- GDP (PPP):
- $50.2 billion
- -2.9% growth
- 3.0% 5-year compound annual growth
- $37,745 per capita
- Inflation (CPI):
- FDI Inflow:
Estonia’s economic freedom score is 80.0, making its economy the 7th freest in the 2022 Index. Estonia is ranked 4th among 45 countries in the Europe region, and its overall score is above the regional and world averages.
Over the past five years, Estonia’s economic growth slowed from 2017 through 2019, contracted in 2020, and rebounded in 2021. Estonia’s enviable record of vibrant economic freedom has been rewarded this year. Helped by robust increases in scores for business freedom and rule of law, Estonia has recorded a 0.9-point overall gain of economic freedom since 2017 and for the first time in its Index scoring history has made it over the threshold from the “Mostly Free” category into the top “Free” category. The only glaring weakness in an otherwise admirable performance is in the score for government spending.
IMPACT OF COVID-19: As of December 1, 2021, 1,803 deaths had been attributed to the pandemic in Estonia, and the government’s response to the crisis ranked 133rd among the countries included in this Index in terms of its stringency. The economy contracted by 2.9 percent in 2020.
Estonia has been independent since 1991 and has become a stable multiparty democracy. It joined NATO and the European Union in 2004 and the Organisation for Economic Co-operation and Development in 2010. In 2010, it also became the first former Soviet state to adopt the euro. Kaja Kallas of the center-right, pro-market Reform Party became the nation’s first female prime minister in January 2021. Reform’s coalition partner, the left-leaning Centre Party, led the previous coalition government until a corruption scandal led to its collapse. The economy relies on robust electronics and telecommunications sectors and strong regional trade ties. The government has revived plans for a Baltic Sea tunnel, previously scrapped because of security concerns related to Chinese involvement.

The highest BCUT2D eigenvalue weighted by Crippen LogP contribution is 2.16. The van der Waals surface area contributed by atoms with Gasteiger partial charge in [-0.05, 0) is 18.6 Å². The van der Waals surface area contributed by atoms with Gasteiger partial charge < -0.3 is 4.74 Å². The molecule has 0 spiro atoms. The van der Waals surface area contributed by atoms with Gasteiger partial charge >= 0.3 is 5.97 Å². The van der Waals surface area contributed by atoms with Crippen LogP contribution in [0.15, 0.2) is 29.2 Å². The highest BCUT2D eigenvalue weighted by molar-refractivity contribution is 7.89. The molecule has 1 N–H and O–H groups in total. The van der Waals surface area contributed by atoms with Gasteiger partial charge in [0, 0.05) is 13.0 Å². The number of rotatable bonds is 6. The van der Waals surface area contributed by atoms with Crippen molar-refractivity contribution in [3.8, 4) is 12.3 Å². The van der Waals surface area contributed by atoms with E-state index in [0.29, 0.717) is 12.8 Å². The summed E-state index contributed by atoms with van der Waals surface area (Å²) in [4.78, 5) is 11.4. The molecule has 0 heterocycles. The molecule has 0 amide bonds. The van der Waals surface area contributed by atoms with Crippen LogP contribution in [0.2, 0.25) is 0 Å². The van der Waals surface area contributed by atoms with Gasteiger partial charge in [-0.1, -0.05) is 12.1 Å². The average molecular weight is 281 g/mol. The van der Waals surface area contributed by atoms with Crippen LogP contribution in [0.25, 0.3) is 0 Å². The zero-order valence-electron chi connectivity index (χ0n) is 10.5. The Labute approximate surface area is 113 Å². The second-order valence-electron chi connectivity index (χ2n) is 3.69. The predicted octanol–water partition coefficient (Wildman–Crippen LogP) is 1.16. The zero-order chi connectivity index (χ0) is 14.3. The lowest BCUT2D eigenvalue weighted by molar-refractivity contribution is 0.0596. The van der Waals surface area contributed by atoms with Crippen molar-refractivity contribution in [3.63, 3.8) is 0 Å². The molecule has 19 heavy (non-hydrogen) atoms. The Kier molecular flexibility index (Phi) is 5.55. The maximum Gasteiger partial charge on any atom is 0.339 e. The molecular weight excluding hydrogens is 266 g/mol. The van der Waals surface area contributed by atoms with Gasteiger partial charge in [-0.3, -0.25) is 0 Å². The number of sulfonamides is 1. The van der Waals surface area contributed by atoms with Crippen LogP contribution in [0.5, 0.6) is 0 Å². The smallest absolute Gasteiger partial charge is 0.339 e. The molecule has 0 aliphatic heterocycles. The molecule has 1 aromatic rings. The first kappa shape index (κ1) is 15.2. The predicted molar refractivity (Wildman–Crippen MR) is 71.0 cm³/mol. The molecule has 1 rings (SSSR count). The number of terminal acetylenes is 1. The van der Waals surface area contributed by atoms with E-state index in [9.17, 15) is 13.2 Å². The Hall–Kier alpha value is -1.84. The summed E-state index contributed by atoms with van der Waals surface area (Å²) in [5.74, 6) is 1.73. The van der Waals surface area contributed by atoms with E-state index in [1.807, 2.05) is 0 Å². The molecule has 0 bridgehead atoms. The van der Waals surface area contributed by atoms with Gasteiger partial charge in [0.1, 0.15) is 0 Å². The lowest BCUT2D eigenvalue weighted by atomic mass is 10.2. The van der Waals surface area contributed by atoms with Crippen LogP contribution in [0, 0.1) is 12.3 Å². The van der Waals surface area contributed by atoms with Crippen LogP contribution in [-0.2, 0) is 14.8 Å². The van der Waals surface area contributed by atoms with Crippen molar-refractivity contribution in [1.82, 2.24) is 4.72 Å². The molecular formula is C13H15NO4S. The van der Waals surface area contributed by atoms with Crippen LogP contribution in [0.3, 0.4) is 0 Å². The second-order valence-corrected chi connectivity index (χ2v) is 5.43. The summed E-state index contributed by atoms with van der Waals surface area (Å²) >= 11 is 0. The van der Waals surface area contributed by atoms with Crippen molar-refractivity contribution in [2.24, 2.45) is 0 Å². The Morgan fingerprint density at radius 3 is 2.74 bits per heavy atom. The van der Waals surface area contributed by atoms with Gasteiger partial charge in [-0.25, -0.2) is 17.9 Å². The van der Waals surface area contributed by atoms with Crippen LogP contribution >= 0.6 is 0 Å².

Rule of Law
Property rights and contracts are recognized, secure, and well enforced. Expropriations in the public interest are permitted, and compensation is based on market value. Commercial codes are applied consistently. The judiciary is independent and well insulated from political influence. Effective mechanisms exist to investigate and punish abuse and incidents of official corruption, which are isolated. Overall, corruption is not a major concern.
The top personal income and corporate tax rates are 20 percent. Undistributed profits are not taxed. Other taxes include value-added and excise taxes. The overall tax burden equals 33.1 percent of total domestic income. Government spending has amounted to 41.5 percent of total output (GDP) over the past three years, and budget deficits have averaged 1.9 percent of GDP. Public debt is equivalent to 18.5 percent of GDP.
Businesses have a high degree of freedom to operate without the interfering hand of government. A negative birthrate and aging population negatively affect the labor supply. Labor laws are heavily stacked in favor of employees. Increases in electricity prices have raised fears of inflation.
As a member of the EU, Estonia has 46 preferential trade agreements in force. The trade-weighted average tariff rate (common among EU members) is 2.9 percent with 640 EU-mandated nontariff measures in force. Estonia has an additional six country-specific nontariff barriers. In general, government policies do not interfere significantly with foreign investment. The modern financial sector has an efficient supervisory framework.